This class, and the accompanying trip to Guatemala, was funded by a University MPAC grant. The class and trip provided students with experiences in international development, international business, and nutrition in the specific context of a nutrition transition in the developing world. Such a transition is marked by a significant change in dietary patterns; specifically, we were interested in the trend in developing countries in which people are moving away from a plant-based diet to one high in processed foods, refined sugars, and animal products due to relatively new, though hugely influential, social, economic, and environmental issues plaguing these regions. This transition is causing the rate of chronic diseases to increase in these impoverished areas.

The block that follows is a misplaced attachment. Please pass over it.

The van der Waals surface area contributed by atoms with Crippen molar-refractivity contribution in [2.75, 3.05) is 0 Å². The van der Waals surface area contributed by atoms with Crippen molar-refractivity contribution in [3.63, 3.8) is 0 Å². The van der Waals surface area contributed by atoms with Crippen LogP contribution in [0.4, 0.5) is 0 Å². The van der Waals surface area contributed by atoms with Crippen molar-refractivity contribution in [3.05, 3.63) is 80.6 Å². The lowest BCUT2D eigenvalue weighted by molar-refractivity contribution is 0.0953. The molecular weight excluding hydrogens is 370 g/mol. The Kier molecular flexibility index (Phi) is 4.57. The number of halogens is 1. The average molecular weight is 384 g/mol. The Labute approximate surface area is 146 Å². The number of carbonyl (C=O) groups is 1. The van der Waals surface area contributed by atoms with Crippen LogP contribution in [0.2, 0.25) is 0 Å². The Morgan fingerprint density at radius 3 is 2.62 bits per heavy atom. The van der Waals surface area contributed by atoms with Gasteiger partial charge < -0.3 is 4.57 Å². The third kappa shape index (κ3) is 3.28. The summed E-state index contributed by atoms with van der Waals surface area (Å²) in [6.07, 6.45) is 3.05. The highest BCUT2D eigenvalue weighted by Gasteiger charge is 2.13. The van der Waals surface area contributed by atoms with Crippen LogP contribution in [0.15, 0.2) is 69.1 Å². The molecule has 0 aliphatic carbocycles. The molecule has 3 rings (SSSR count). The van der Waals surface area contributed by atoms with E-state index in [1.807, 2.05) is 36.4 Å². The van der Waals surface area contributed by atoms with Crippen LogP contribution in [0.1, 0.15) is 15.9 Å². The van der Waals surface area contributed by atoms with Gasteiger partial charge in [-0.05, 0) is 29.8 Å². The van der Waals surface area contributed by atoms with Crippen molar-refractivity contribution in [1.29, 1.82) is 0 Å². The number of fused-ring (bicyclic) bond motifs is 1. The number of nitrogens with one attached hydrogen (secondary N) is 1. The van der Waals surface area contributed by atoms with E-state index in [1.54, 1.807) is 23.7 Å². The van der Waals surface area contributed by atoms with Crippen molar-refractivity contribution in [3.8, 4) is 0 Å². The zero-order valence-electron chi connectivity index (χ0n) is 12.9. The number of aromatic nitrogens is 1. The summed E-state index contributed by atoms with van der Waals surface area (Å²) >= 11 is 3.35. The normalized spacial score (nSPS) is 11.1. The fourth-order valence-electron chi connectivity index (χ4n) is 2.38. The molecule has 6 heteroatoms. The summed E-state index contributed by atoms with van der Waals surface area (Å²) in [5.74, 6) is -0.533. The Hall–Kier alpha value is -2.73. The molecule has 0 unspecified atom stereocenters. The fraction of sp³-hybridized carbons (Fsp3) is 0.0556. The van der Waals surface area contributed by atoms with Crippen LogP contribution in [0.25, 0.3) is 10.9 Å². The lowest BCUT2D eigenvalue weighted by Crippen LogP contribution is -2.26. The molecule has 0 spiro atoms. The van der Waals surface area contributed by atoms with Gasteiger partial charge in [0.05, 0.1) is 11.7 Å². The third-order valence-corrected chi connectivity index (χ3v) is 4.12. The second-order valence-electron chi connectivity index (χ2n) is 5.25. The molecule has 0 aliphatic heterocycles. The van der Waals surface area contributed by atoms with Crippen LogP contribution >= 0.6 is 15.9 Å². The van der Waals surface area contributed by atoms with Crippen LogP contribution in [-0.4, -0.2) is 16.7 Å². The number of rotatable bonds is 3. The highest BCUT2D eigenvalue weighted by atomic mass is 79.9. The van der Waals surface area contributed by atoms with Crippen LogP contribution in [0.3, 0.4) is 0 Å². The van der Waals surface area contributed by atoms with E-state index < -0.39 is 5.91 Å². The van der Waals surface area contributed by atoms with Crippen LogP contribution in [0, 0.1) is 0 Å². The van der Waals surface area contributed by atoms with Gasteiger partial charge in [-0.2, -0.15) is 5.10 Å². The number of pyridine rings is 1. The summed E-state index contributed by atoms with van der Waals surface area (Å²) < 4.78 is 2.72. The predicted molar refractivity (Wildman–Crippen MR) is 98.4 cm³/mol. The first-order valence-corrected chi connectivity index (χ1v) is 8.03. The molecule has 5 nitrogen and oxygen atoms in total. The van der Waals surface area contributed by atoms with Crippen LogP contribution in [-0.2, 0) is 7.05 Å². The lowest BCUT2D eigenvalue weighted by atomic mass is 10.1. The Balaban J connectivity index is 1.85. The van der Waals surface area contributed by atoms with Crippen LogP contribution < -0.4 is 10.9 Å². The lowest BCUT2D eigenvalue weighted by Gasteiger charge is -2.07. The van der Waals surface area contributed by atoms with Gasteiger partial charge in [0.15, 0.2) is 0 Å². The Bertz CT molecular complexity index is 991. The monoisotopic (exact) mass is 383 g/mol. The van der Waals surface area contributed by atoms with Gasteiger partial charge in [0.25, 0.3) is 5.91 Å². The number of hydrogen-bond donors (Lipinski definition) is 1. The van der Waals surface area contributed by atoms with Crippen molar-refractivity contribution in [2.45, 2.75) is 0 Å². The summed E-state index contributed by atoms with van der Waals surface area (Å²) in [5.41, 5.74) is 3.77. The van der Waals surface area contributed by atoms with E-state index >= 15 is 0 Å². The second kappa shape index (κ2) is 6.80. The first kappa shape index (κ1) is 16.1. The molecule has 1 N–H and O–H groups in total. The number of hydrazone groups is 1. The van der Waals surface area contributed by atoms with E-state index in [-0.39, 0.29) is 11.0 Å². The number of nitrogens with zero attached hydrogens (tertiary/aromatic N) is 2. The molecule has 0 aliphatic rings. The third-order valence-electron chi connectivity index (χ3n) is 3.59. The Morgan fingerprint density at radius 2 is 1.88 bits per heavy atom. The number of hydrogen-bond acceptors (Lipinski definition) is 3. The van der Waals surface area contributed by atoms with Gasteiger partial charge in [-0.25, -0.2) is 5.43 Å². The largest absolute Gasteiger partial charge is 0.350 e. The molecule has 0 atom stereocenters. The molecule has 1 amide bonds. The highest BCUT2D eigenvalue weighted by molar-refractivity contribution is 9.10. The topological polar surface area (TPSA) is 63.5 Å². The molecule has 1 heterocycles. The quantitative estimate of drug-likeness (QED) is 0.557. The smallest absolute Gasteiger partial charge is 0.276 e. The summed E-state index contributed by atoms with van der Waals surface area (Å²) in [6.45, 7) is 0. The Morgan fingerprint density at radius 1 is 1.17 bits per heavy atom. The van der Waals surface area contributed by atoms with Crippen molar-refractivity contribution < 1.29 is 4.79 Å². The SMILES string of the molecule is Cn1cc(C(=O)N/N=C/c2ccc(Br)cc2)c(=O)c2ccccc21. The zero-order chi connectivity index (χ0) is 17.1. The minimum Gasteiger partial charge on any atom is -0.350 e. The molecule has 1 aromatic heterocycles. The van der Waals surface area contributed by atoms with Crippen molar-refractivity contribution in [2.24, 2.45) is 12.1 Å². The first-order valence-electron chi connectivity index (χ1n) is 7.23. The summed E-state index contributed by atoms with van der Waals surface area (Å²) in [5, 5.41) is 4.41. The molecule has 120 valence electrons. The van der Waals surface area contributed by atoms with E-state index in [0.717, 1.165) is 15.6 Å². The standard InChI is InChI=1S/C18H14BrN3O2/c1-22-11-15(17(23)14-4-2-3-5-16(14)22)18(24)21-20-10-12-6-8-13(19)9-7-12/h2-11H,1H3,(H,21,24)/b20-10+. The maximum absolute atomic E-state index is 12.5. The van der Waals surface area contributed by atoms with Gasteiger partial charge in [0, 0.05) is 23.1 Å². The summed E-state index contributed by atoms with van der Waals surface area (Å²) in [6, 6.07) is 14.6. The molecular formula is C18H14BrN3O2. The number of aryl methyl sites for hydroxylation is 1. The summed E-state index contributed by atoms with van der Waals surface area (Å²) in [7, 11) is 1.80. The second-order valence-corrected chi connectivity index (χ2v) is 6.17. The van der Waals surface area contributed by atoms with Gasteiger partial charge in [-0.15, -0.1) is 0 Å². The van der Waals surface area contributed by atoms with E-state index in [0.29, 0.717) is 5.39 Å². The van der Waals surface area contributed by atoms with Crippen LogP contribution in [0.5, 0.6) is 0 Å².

In the weeks preceding the trip, the students were introduced to the issues, the culture, and the academic methods and theories that have thus far been used to address the problems under consideration. On the ground in Guatemala, in addition to our formal class time, the students worked at a girls’ school in Santa Maria where they taught various grades about the dangers of diabetes and its relationship to diet, and where they offered diabetes blood tests to mothers of the girls after giving a similar presentation. They also had the opportunity to work and interact with subsistence coffee farmers working to build their own coffee cooperative and processing plant. And finally, we had the pleasure of speaking with the CEO of EcoFiltro about using community involvement and innovative and sustainable solutions to bring clean water into Guatemalan homes. When we returned home, students presented a paper to the class on an issue that spoke to them, and then offered a plan for a sustainable solution. Some students have taken their projects a step further and are currently drafting proposals to form official MU clubs that will work to help bring attention to the needs of the people of Guatemala.